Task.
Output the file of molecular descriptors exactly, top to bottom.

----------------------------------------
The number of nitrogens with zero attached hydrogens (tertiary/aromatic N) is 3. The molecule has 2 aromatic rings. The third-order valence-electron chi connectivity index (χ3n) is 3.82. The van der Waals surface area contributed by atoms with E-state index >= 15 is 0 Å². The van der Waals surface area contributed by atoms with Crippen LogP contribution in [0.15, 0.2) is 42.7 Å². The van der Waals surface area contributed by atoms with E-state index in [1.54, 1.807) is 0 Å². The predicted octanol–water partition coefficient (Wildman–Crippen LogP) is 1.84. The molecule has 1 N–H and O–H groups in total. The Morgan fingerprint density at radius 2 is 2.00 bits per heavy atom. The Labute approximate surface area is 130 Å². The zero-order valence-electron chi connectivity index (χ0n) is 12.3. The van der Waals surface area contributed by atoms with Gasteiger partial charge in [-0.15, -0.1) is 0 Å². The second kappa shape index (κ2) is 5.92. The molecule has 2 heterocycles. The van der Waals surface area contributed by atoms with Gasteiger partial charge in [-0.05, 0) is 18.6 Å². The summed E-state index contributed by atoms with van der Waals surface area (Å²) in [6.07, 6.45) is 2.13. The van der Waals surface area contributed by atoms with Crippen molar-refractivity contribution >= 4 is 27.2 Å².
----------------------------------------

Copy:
The number of nitrogens with zero attached hydrogens (tertiary/aromatic N) is 3. The molecule has 2 aromatic rings. The third-order valence-electron chi connectivity index (χ3n) is 3.82. The van der Waals surface area contributed by atoms with E-state index >= 15 is 0 Å². The van der Waals surface area contributed by atoms with Crippen LogP contribution in [0.15, 0.2) is 42.7 Å². The van der Waals surface area contributed by atoms with E-state index in [1.54, 1.807) is 0 Å². The predicted octanol–water partition coefficient (Wildman–Crippen LogP) is 1.84. The molecule has 1 N–H and O–H groups in total. The Morgan fingerprint density at radius 2 is 2.00 bits per heavy atom. The Labute approximate surface area is 130 Å². The zero-order valence-electron chi connectivity index (χ0n) is 12.3. The van der Waals surface area contributed by atoms with Gasteiger partial charge in [-0.15, -0.1) is 0 Å². The second kappa shape index (κ2) is 5.92. The molecule has 2 heterocycles. The van der Waals surface area contributed by atoms with Gasteiger partial charge in [-0.05, 0) is 18.6 Å². The summed E-state index contributed by atoms with van der Waals surface area (Å²) in [6.07, 6.45) is 2.13. The van der Waals surface area contributed by atoms with Crippen molar-refractivity contribution >= 4 is 27.2 Å².